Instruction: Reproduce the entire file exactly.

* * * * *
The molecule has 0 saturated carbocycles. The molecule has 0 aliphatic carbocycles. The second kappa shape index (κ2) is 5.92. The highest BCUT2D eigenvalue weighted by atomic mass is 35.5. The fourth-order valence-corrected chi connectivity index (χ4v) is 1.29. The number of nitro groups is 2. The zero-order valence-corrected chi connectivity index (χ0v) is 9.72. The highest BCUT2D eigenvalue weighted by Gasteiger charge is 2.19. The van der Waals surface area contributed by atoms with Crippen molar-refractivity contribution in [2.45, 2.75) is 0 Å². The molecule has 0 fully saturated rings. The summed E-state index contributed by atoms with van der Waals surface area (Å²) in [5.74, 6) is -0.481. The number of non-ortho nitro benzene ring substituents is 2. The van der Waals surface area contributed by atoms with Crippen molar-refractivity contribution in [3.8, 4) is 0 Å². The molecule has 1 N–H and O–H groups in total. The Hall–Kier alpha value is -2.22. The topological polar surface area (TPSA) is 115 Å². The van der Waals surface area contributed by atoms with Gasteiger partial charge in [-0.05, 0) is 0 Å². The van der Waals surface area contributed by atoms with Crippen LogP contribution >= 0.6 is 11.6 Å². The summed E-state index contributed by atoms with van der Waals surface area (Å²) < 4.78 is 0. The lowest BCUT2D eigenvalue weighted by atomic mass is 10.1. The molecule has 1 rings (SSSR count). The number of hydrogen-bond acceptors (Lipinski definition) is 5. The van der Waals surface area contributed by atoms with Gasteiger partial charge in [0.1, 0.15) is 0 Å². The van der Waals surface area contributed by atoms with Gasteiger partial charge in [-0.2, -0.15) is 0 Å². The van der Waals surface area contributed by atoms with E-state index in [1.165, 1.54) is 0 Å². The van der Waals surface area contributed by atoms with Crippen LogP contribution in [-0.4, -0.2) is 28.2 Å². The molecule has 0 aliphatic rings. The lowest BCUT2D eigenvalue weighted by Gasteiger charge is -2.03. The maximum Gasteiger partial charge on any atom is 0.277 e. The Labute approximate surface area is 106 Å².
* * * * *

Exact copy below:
The molecule has 0 saturated carbocycles. The molecule has 0 aliphatic carbocycles. The second kappa shape index (κ2) is 5.92. The highest BCUT2D eigenvalue weighted by atomic mass is 35.5. The fourth-order valence-corrected chi connectivity index (χ4v) is 1.29. The number of nitro groups is 2. The zero-order valence-corrected chi connectivity index (χ0v) is 9.72. The highest BCUT2D eigenvalue weighted by Gasteiger charge is 2.19. The van der Waals surface area contributed by atoms with Crippen molar-refractivity contribution in [2.45, 2.75) is 0 Å². The molecule has 0 fully saturated rings. The summed E-state index contributed by atoms with van der Waals surface area (Å²) in [5.74, 6) is -0.481. The number of non-ortho nitro benzene ring substituents is 2. The van der Waals surface area contributed by atoms with Crippen molar-refractivity contribution in [3.8, 4) is 0 Å². The molecule has 1 N–H and O–H groups in total. The Hall–Kier alpha value is -2.22. The topological polar surface area (TPSA) is 115 Å². The van der Waals surface area contributed by atoms with Gasteiger partial charge in [-0.05, 0) is 0 Å². The van der Waals surface area contributed by atoms with Crippen LogP contribution >= 0.6 is 11.6 Å². The summed E-state index contributed by atoms with van der Waals surface area (Å²) < 4.78 is 0. The lowest BCUT2D eigenvalue weighted by atomic mass is 10.1. The molecule has 1 rings (SSSR count). The number of hydrogen-bond acceptors (Lipinski definition) is 5. The van der Waals surface area contributed by atoms with Gasteiger partial charge in [0.1, 0.15) is 0 Å². The van der Waals surface area contributed by atoms with Gasteiger partial charge in [-0.2, -0.15) is 0 Å². The van der Waals surface area contributed by atoms with E-state index in [1.165, 1.54) is 0 Å². The van der Waals surface area contributed by atoms with Crippen LogP contribution in [-0.4, -0.2) is 28.2 Å². The molecule has 0 aliphatic rings. The lowest BCUT2D eigenvalue weighted by Gasteiger charge is -2.03. The maximum Gasteiger partial charge on any atom is 0.277 e. The Labute approximate surface area is 106 Å².